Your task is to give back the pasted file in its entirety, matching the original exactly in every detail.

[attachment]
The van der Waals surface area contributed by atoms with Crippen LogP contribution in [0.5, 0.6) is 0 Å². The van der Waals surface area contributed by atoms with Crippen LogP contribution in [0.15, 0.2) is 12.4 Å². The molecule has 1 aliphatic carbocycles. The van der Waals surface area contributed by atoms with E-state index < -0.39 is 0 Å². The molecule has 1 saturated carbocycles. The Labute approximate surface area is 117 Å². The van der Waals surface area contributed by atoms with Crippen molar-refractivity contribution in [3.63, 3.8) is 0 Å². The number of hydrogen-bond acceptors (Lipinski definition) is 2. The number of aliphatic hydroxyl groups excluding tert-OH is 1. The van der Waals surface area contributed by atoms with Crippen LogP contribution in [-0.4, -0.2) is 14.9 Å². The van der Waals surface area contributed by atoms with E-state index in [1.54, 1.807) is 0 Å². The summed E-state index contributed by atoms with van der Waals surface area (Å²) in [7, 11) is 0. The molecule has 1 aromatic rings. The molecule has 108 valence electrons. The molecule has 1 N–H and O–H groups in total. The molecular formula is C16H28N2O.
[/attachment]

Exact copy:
The van der Waals surface area contributed by atoms with Crippen LogP contribution in [0.5, 0.6) is 0 Å². The van der Waals surface area contributed by atoms with Crippen LogP contribution in [0.15, 0.2) is 12.4 Å². The molecule has 1 aliphatic carbocycles. The van der Waals surface area contributed by atoms with E-state index < -0.39 is 0 Å². The molecule has 1 saturated carbocycles. The Labute approximate surface area is 117 Å². The van der Waals surface area contributed by atoms with Crippen molar-refractivity contribution in [3.63, 3.8) is 0 Å². The number of hydrogen-bond acceptors (Lipinski definition) is 2. The number of aliphatic hydroxyl groups excluding tert-OH is 1. The van der Waals surface area contributed by atoms with Crippen LogP contribution in [-0.4, -0.2) is 14.9 Å². The van der Waals surface area contributed by atoms with E-state index in [1.54, 1.807) is 0 Å². The summed E-state index contributed by atoms with van der Waals surface area (Å²) in [7, 11) is 0. The molecule has 1 aromatic rings. The molecule has 108 valence electrons. The molecule has 1 N–H and O–H groups in total. The molecular formula is C16H28N2O.